The British Property Federation is asking for more vocal political support for the private rented sector as it says the country is likely to turn to landlords to plug the housing supply gap.
The trade body argues that with home ownership out of reach for many consumers at the moment there will soon not be enough homes to meet demand from those who don’t qualify for social housing but who can’t afford to buy.
The BPF wants to see more private rented housing encouraged by councils and whichever political party takes power after the upcoming general election.
Ian Fletcher, director of policy at the BPF, says: “The private rented sector has been getting an increasing amount of attention in housing circles but political support for the market remains worryingly muted.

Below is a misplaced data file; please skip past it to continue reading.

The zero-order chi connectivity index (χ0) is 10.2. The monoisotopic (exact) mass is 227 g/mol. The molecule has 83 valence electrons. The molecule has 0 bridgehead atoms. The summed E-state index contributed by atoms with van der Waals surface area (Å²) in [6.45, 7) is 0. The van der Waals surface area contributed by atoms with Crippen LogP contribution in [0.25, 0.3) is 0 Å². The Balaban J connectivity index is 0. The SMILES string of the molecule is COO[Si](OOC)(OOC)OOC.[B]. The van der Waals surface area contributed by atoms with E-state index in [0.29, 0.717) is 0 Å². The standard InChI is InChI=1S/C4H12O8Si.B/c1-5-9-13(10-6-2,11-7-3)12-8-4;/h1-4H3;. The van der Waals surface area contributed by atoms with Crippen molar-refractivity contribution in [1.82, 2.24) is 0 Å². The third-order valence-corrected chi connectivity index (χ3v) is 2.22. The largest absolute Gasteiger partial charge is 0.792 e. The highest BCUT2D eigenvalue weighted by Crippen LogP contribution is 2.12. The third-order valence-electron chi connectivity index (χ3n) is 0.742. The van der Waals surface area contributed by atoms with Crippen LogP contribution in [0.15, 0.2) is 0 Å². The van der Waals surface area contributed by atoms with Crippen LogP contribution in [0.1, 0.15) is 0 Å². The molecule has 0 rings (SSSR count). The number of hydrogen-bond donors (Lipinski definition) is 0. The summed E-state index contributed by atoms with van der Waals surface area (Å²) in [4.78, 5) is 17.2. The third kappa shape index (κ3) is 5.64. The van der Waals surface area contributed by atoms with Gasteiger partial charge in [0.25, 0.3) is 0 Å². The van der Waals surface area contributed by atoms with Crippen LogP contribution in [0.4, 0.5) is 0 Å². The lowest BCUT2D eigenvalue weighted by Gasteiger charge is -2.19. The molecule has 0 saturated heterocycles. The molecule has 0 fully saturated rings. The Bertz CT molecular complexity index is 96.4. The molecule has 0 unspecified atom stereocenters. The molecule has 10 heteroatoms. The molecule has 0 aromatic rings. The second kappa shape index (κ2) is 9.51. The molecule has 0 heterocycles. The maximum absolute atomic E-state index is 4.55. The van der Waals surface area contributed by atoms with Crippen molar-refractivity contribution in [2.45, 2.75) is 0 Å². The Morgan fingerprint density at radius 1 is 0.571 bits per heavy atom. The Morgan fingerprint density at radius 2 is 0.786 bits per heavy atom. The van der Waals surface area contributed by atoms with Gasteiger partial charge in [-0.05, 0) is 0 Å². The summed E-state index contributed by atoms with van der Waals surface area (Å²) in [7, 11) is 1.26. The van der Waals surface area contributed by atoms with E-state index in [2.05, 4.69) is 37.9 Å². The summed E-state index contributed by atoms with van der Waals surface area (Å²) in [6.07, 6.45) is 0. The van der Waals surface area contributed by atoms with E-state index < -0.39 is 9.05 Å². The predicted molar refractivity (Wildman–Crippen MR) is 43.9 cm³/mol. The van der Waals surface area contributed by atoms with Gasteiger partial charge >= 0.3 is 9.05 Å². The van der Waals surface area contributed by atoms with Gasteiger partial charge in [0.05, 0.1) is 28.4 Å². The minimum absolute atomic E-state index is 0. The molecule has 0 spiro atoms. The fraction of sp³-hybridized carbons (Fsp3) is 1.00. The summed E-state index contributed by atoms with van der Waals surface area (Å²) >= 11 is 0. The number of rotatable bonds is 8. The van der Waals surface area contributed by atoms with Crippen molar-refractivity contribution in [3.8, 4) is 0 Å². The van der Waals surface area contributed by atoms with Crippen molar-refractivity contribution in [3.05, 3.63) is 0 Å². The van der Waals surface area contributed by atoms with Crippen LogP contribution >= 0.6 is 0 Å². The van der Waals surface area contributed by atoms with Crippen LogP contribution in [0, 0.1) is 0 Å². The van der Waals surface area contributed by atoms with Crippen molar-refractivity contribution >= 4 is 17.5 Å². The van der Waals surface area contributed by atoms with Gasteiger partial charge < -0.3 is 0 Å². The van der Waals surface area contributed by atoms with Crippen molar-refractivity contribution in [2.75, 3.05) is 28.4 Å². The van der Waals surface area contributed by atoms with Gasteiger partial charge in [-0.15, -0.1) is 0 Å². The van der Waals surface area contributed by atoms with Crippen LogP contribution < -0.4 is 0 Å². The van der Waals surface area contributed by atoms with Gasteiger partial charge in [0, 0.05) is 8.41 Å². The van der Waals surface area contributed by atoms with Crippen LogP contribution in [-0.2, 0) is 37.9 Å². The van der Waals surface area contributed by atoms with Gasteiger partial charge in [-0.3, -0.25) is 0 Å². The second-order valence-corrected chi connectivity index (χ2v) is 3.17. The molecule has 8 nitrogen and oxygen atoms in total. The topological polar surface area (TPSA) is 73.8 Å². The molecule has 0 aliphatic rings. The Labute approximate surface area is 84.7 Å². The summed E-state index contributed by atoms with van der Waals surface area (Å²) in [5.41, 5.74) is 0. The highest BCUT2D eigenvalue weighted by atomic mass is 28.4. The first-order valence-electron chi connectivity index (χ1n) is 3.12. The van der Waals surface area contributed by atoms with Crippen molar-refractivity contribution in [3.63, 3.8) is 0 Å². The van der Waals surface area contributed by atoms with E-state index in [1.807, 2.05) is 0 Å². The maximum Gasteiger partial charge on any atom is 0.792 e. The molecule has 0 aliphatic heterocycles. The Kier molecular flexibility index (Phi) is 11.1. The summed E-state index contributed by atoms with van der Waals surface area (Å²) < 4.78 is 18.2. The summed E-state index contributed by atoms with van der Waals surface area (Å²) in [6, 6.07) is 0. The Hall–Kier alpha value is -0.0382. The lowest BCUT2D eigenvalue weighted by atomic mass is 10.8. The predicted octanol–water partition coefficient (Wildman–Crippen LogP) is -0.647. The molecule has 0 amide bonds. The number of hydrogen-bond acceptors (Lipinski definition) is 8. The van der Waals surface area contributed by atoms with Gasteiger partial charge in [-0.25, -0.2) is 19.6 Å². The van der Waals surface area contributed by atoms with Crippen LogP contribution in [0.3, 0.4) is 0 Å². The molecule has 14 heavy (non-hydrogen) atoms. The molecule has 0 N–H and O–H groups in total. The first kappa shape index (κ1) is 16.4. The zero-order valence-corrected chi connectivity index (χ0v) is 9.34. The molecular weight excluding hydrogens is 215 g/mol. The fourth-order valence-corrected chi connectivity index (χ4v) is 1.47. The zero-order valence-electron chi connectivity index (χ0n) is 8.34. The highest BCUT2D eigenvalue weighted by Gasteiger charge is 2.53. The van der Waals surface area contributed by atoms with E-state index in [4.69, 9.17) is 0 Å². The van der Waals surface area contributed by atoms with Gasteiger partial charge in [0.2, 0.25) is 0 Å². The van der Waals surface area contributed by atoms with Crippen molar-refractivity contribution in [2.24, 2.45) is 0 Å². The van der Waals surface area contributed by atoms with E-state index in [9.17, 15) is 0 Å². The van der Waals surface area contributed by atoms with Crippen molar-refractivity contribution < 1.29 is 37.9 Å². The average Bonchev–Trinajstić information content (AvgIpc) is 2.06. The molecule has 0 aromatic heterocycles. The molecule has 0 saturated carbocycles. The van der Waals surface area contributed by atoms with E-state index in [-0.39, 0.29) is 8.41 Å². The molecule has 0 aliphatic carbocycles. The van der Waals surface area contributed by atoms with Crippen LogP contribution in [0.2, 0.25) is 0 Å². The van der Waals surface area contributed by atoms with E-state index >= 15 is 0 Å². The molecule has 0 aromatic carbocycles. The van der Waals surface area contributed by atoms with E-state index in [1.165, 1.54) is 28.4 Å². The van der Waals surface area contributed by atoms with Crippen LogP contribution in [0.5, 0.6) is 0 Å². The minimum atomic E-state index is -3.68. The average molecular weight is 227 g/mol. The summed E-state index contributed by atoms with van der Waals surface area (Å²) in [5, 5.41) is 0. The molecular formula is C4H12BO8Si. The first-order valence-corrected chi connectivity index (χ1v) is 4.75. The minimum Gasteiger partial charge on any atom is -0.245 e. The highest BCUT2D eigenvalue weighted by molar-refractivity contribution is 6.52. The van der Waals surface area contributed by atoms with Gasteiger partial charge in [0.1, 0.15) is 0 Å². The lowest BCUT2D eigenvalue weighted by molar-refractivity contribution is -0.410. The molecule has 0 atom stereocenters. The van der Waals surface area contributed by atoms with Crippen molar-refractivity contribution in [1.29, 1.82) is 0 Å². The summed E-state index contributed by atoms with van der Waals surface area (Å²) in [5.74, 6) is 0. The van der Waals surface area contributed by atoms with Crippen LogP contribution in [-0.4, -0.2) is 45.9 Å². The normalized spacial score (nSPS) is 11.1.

“This is a pity because it is the only way of satisfying housing requirements in this country for the foreseeable future.”
He adds: “We need to redouble our efforts to emphasise that this is not just about quality renting but also about delivering the supply of housing the country needs.”
Grainger is the UK’s largest specialist residential landlord, with approximately £2.8bn of assets under management.
Andrew Cunningham, chief executive of Grainger, says: “It is painfully apparent that with new-build well below 100,000 units for 2009 the government’s ambitious 2020 target of three million homes is unachievable.
“With the market so dependent on credit the property industry is having to explore alternative business models that could engage institutional investors, bring forward developments and ensure housing needs are met.”
He adds: “The private rented sector is a subject on which we have campaigned for some time and it seems 2010 could be the year rhetoric finally becomes reality.”